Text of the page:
Private foundations: Achieve alternative investment payoff

Alternative investments can be rewarding for private foundations — higher risks can mean higher returns, and many outperform the standard markets. Money managers have good reasons for moving general purpose and endowment funds to these investments, which are increasing in appeal as organizations realize the opportunities afforded by an extremely low interest rate environment. But the rewards can be offset by inaccurately evaluating fair value for a new investment, as errors in fair value evaluation can result in misstatements and costly restatement efforts. Determining fair value is complex because there is often a lack of transparency. Fund managers do not provide detailed underlying asset information, which means the foundation cannot challenge the fund manager’s valuation. Fortunately, existing professional accounting standards provide guidance.   

With considerable complexity in alternative investments and more sizable positions taken by private foundations and other nonprofits, it is critical to have the proper policies, procedures and controls in place for evaluation and reporting.

An alternative investment is not exchange-traded or one of the three traditional asset types or classes — stocks, bonds or cash. Alternative investments include hedge funds, managed futures, real estate, commodities, private equity, structured products and derivatives contracts. Understand fair value challengesPrivate foundations are required to report all investments at fair value. For most traditional investments, fair value is easily determined and is reported to the organization by the investment custodian or manager. For example, the fair value of equity securities is based on publicly traded market prices. The fair value of bonds can be calculated based on the interest rate, term and risk level of the bond issuer.  

Foundations are faced with significant issues in applying fair value measurement standards to alternative investments. In addition to the general challenges in applying fair value concepts under GAAP — such as understanding complex structures in order to accurately model cash flows or understanding the observability of inputs to fair value to properly disclose the level in the fair value hierarchy — unique challenges arise from the inherent nature and characteristics of alternative investments:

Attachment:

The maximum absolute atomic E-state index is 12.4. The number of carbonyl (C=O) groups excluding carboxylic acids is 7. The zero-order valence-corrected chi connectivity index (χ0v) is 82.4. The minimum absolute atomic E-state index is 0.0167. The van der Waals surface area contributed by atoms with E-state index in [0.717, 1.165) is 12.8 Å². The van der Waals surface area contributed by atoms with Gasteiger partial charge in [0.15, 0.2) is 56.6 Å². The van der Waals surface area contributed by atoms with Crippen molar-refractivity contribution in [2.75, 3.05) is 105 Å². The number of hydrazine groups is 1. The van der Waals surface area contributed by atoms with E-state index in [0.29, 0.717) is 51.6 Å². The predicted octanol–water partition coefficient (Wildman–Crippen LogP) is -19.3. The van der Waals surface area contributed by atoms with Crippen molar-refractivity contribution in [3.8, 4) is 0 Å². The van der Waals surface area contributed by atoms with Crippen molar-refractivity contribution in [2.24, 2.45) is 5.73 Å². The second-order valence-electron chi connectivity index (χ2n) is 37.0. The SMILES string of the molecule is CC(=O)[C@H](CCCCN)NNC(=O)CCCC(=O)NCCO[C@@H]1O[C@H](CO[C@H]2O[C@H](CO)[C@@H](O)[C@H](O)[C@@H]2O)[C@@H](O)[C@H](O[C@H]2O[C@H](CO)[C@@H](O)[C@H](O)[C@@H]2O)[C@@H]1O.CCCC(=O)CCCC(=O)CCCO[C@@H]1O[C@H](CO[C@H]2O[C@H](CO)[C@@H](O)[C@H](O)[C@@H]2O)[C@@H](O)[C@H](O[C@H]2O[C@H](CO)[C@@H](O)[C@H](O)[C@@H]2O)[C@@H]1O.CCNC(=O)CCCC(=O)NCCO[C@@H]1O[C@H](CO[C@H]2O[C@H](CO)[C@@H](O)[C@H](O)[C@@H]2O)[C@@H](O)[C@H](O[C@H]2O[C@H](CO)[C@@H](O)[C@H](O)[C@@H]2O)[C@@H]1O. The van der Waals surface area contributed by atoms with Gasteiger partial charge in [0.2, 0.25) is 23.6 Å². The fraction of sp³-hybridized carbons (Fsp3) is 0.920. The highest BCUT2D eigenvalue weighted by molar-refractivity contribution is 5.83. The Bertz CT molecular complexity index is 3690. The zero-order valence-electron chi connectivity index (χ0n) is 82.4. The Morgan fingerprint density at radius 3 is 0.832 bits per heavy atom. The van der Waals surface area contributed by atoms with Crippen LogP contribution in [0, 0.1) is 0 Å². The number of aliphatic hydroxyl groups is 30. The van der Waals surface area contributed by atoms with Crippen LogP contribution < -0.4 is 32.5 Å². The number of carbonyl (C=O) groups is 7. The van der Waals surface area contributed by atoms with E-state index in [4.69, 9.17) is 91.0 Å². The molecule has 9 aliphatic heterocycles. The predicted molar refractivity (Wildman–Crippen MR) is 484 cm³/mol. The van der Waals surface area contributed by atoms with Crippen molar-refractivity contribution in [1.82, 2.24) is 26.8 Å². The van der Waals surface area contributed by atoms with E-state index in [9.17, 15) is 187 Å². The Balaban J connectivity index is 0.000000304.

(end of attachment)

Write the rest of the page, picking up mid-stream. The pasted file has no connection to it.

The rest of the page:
• Unlike registered investment companies available to the general public, alternative investments are not registered with the SEC and, thus, are available only to sophisticated investors. This creates a limited market with limited information available.
  • For various tax and regulatory reasons, sponsors of alternative investments do not permit investors to transfer their interests without the sponsor’s permission. Accordingly:
    – There is no organized market for trading interests in alternative investments. This creates a lack of transparency in fair value.
    – Transactions are infrequent and difficult to complete. This is the core reason for a limited market for trading alternative investments.
    – In transactions occurring directly between investors, there is extremely limited, if any, transparency in pricing.

As a result of the lack of transparency and an active trading market, it is often difficult to obtain sufficient audit evidence to determine the reasonableness of fair value for alternative investments. This makes it especially important that the auditor have an in-depth understanding of the entity’s procedures in order to assess the reasonableness of the fair value.

Gain assistance from FASB guidance The FASB issued accounting standards in September 2009 to provide guidance in measuring the fair value of alternative investments. The standards provide a practical expedient for measuring the fair value of certain alternative investments that do not have a quoted market price but calculate net asset value (NAV) per share. Nuances of the guidance impact how a private foundation classifies investments measured at NAV or its equivalent in the fair value hierarchy (i.e., Level 2 or Level 3), which requires judgment.

The accounting standard also amends the fair value guidance for specific disclosures about investments eligible for the practical expedient. The disclosures are required even if an entity doesn’t apply the practical expedient. They are intended to help financial statement users understand the nature and risks of the investments, and to assess the probability that investments will be sold at an amount different from the NAV or its equivalent.

In considering investing in alternative investments or reporting on existing ones, make sure you understand the financial statement and disclosure implications, because complexity in structure and lack of transparency can introduce the risk of financial statement errors.

See the full report: The State of the Not-for-Profit Sector in 2015